THE REPUBLICAN PARTY'S 1996 Christmas card, sent out a few weeks after the presidential election returned Bill Clinton to the White House, displayed a joyful elephant seated in front of a Christmas tree, opening a gift-wrapped replica of the U.S. Capitol. "Oh boy!" the pachyderm exclaims. "Congress again!"
Indeed, divided government is back with us -- but with a dramatic difference from its previous heyday, when, for a dozen years starting in 1980, the Republicans controlled the White House while the Democrats dominated the House of Representatives and, half the time, the Senate, too. The explanation commonly offered for that arrangement was that voters wanted Democrats in charge of Congress, where they could do what they did best: hand out the benefits of government. However, only a Republican president, so the theory went, could be trusted to preside over the Cold War, keep the economy on track, and stand up for the traditional values of the middle class.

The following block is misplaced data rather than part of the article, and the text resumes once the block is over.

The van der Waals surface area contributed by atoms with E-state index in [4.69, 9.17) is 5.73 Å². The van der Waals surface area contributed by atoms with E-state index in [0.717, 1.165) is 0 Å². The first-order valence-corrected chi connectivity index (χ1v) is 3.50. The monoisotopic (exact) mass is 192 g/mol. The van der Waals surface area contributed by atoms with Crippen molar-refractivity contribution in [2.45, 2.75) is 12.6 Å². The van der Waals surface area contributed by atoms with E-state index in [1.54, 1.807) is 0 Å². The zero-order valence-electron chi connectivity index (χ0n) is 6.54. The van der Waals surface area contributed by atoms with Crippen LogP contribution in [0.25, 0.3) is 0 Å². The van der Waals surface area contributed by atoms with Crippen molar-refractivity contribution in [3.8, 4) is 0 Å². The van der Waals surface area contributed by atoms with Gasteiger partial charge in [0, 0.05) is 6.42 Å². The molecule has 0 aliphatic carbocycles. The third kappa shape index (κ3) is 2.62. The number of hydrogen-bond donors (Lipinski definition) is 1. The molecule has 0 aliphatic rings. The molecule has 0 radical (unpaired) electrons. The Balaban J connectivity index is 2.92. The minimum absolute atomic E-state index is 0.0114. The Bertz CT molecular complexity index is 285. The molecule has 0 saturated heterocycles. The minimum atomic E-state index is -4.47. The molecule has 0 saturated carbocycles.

"Voters felt that Congress would take care of people at home and the president would take care of the country abroad," Fred Steeper, the GOP pollster who worked for both the Reagan and Bush presidential campaigns, told me. Or, as political scientist Walter Dean Burnham more elegantly put it, "Americans tend to be operational liberals and ideological conservatives." Divided government thus seemed to accommodate and reflect the fundamental conflict underlying American politics: the tension between the resentment and suspicion of government enshrined in the American tradition and the citizenry's more recent but nonetheless profound dependence on government to help cope with the exigencies of life. As cynics contended, the partisan split in control of the Congress and the White House